Since launching in 2009, Arthur’s Day has done a great job of establishing itself on the Irish musical calendar, with affordable performances from well-known bands – especially those in intimate venues – difficult to turn down for the money-conscious music lover. For all its obvious merits – price, surprise factor at the pub gigs, exposure for local artists and affordable drinks to name just a few – there are still things that don’t sit quite right. Heavily shortened sets, line ups that are perhaps a touch too eclectic to really meld and the idea that you’re being asked to ‘celebrate’ what’s essentially a brand give the night an odd vibe: wedged somewhere between a genuine celebration, an excuse for a piss up and a top-end musical event.
Hopstore 13 tonight is the perfect example: there can’t be many people in the building who actually want to see more than perhaps half the acts here, and they’re being shuffled across the stage in such a ‘blink and you miss it’ way – perhaps five songs each – that each act is just about getting a rhythm going when the acts wonder off again. By the time State arrives we’ve already missed the ‘to Arthur’ clink and Paolo Nutini, and Arthur’s Day competition winners Leaders of Men are on stage. The Tallaght act has a tightly-wound, edgy-rock vibe that plays off the vocal intensity of impressive front man Brian Ashe. While they probably still lack the depth of material to perform at this level regularly, the lads don’t look out of place on a warehouse-scale stage and are certainly more than a match for some of what’s to follow. Watch this space.
Urban vocalist Yasmin seems to be the cue for large parts of the crowd to head for the bar. She’s vocally impressive but simply doesn’t have the tracks to make any real impact. There’s no little vocal talent when the show’s measured against today’s brand of autotuned chart R&B, but with Yasmin’s music having made only a minimal impact even in her native UK to date, having a good voice isn’t quite enough, and her attempts to whip up the crowd are greeted with really quite marked indifference. Unfair, perhaps, but at an event like today’s, recognisability counts for a lot.
The same indifference certainly can’t be applied to last-minute ‘secret’ guests The Saturdays. Clad in revealing near-lingerie and pulling out routine after swirling routine down the front, they have more than enough fans hanging off every note to suggest that being announced extremely late hasn’t stopped a few grabbing tickets outside. We’re told The Saturdays are impressive with a backing band, but tonight there are just the five of them, and we’re not entirely convinced most of them can actually sing. Given that singing is the only skill they actually require to be in the group – body image and choreography aside – it’s not exactly a performance of overwhelming quality. Still, the fans are more than happy, and – dodgy vocals aside – it would be naïve of us to have expected anything else. ‘Notorious’ and ‘Higher’ are the highlights, enticing the biggest sing-a-longs of the night.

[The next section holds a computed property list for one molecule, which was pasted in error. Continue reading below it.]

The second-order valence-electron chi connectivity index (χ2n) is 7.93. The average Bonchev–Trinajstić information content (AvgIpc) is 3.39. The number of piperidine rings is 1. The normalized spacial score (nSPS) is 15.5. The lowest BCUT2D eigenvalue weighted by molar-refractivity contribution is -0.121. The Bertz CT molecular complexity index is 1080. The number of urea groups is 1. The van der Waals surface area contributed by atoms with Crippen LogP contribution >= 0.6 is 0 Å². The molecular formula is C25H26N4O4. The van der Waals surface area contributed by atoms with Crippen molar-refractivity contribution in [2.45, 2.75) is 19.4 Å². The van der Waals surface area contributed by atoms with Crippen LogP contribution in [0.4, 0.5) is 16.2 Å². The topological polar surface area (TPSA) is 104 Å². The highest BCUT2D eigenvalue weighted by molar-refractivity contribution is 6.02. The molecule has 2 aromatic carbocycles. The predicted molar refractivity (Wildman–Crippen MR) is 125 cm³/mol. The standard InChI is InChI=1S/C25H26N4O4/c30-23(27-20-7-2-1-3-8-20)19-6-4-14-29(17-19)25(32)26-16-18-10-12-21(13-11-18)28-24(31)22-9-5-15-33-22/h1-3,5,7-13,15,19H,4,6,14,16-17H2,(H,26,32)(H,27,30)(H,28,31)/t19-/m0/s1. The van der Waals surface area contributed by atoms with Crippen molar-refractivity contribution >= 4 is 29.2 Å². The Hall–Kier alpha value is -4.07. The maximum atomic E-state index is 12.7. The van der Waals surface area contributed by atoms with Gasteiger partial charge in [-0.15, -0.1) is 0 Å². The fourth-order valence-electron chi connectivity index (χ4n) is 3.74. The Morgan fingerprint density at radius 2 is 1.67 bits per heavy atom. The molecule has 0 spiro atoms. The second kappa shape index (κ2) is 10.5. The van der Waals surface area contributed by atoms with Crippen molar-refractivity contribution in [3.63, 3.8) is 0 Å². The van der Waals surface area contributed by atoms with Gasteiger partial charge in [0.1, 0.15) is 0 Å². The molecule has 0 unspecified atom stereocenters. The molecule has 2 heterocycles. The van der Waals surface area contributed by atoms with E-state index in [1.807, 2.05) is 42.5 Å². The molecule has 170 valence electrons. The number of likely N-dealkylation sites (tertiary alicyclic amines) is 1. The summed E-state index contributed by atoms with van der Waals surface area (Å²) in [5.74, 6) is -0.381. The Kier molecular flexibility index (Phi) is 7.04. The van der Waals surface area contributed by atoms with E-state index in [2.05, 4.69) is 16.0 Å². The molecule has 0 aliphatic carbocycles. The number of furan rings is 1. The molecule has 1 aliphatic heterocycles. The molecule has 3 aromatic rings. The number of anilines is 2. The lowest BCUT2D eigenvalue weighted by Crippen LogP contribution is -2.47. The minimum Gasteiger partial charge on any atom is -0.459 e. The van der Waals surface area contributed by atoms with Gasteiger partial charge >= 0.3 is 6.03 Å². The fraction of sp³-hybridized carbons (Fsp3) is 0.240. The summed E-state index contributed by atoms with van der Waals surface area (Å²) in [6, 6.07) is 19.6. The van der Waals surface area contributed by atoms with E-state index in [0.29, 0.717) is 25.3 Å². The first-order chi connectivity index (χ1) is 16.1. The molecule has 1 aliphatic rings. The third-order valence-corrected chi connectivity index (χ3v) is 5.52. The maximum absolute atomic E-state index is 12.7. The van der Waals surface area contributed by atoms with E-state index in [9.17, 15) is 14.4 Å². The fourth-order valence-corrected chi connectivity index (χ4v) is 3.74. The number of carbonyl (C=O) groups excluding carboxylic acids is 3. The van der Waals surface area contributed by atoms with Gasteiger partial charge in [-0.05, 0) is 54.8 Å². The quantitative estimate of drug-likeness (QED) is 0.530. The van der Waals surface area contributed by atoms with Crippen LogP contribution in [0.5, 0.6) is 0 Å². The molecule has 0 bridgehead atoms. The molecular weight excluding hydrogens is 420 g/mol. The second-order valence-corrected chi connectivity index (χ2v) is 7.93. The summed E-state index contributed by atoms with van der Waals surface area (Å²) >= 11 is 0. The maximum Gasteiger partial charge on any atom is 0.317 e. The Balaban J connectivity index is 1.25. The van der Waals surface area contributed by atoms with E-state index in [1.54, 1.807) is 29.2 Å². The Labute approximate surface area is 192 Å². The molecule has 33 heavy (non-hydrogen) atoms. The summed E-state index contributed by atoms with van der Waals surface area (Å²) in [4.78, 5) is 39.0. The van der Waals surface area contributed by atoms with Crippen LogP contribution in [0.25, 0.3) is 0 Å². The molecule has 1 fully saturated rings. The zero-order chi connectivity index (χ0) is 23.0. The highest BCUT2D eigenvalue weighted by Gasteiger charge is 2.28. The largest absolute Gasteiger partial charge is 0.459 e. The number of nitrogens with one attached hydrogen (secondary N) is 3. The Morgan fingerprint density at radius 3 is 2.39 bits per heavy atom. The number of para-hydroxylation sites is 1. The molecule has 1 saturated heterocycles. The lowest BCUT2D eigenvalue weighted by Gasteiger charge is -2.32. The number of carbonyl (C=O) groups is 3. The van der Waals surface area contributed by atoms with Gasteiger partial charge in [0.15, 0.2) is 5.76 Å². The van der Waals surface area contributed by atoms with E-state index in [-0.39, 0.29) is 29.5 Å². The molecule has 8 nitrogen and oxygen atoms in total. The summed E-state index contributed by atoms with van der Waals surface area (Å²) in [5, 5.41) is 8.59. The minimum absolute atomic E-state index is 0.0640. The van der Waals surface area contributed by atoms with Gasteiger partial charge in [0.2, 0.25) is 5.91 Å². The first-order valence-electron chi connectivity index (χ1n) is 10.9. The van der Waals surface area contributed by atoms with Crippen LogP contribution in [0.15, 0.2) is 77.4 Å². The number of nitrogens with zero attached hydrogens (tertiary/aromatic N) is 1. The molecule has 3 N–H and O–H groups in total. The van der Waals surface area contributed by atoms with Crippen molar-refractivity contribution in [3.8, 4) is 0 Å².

Which leaves headliners Stereophonics – a largely forgotten force over the past few years – to bring things home. It’s easy to forget that the Welsh band were once substantial enough to headline Glastonbury. Tonight they seem determined to remind us all of those heady days, whipping out old classics like ‘1000 Trees’, ‘Local Boy In The Photograph’, ‘Just Looking’ and ‘The Bartender and The Thief’, before ‘Dakota’ offers a rock-out high point. As a band often derided as ‘dad rock’, Stereophonics come into their own live, with Jones playing the Casablancas-esque figure at the front: all ego, but vocally sublime. Things soon descend into one boisterous, manic sing-a-long, an intense show that’s a comfortable highlight of the night.
For the major venues, Arthur’s Day would do well to establish more of a theme. Sticking together artists of a similar ilk in one venue is basic logic when it comes to crowd pleasing, and comes at no extra expense. Arguably, the best nights are still to be had by heading for one of the pubs and soaking up the excitement, especially if you get lucky. As far as the actual gigs go, they’re all a bit half baked, if only because of the length, a little like one of those giant televised fundraisers in which singers simply reel through a handful of hits and then duck backstage again. You’re paying a fraction of the price, but if you’re only heading down for one or two bands, you’re getting half the show, too. While we’re all for eclectic line ups, this often seems a touch too disparate; like mixing top-end whiskey with bargain bucket beer. It’s great to see so many big names descending on Dublin for the night, but for all the hype, we’re still not entirely convinced that this concept really works for the music fan.
Photos by Kieran Frost.